British director Ben Wheatley is making quite a name for himself as a filmmaker within the horror community. Bursting onto the scene in 2009 with his first feature, a crime thriller called Down Terrace, he won the Next Wave prize at Fantastic Fest in Austin, TX, and Best UK Feature at the Raindance Film Festival in London. The success continued with his next feature, the rapidly growing cult film Kill List, when he went on to be nominated for various awards at the 2011 British Independent Film Awards. The film ended up coming away with one, for Michael Smiley in the “Best Supporting Actor” category, against the extremely fierce competition of Tom Hardy, Benedict Cumberbatch, Eddie Marsan and Ezra Miller.
2012 saw a slight departure from the crime/horror niche he so skillfully crafted with his third feature, Sightseers, a dark comedy which follows a 30-something couple on a road trip and the murderous hi-jinks that ensue. That same year, however, Wheatley snuck back into horror territory as he directed one of the best and most innovative segments of The ABC’s of Death.
However, Ben Wheatley’s newest directorial effort looks to be a strong return to the horror genre. Entitled A Field In England, the film appears to blend psychedelic horror with a period piece film. Set during the English Civil War, A Field in England follows a group of deserters who have fled the battlefield, crossing paths with an alchemist, who enlists their help on a treasure hunt. While searching for food, the deserters feast on hallucinogenic mushrooms, and from there descend into chaos. The film bears a striking resemblance to Nicolas Winding Refn’s Valhalla Rising, as well as slightly to Paddy Breathnach’s Shrooms and Jim Jarmusch’s Dead Man. With crisp black and white cinematography and Wheatley co-writing (with Sightseers’ actress/writer Amy Jump) as well as directing, A Field In England appears to be one hell of a trip.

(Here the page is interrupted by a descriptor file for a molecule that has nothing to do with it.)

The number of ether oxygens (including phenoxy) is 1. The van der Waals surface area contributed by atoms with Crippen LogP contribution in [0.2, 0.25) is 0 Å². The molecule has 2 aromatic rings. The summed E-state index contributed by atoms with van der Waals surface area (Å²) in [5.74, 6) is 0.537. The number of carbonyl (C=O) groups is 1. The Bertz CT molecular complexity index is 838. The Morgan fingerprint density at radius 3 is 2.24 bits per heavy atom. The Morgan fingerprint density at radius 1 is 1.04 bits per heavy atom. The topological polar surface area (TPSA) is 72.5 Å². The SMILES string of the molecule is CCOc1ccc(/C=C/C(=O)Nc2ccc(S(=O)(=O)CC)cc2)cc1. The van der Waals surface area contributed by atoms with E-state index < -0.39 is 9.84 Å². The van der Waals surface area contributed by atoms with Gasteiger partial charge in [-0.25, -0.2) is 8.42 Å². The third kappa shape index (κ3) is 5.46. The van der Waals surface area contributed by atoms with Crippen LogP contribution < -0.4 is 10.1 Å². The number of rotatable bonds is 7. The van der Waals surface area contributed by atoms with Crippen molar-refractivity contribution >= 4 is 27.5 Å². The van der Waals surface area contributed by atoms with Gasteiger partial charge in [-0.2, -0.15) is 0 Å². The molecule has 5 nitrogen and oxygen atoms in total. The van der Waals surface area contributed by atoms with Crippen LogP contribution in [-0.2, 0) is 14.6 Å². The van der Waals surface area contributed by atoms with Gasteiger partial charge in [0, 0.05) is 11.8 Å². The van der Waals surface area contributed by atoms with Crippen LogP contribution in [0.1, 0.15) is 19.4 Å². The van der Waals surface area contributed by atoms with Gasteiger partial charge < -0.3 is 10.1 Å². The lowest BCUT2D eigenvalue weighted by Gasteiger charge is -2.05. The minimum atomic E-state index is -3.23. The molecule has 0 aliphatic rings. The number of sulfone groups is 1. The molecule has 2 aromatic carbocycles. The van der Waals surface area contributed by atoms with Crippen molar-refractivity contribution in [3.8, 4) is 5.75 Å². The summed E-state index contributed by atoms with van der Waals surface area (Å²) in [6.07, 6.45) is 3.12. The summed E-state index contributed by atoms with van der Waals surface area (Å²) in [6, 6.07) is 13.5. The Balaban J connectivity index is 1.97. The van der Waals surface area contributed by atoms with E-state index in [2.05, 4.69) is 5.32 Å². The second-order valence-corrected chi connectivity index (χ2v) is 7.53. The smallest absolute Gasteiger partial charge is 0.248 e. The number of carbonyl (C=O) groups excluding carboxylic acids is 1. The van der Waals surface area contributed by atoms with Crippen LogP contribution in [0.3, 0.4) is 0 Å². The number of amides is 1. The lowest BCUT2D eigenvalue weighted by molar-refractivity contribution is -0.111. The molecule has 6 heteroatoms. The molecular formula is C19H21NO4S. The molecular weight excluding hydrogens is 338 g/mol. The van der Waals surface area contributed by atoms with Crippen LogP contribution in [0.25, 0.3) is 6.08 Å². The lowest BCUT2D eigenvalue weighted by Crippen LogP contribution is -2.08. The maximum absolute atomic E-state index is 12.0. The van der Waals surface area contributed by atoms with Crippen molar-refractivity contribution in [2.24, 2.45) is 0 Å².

A Field in England will be released in the United Kingdom on July 5th, marking the first time a homegrown title has been released simultaneously in theaters, on DVD, free TV and video-on-demand in the country. Drafthouse Films recently acquired the North American rights to distribute the film at the Cannes Film Festival, with an as-of-yet unannounced release date. Stay posted at Diabolique Magazine for more news and a review to come.
– By Robert Vaughn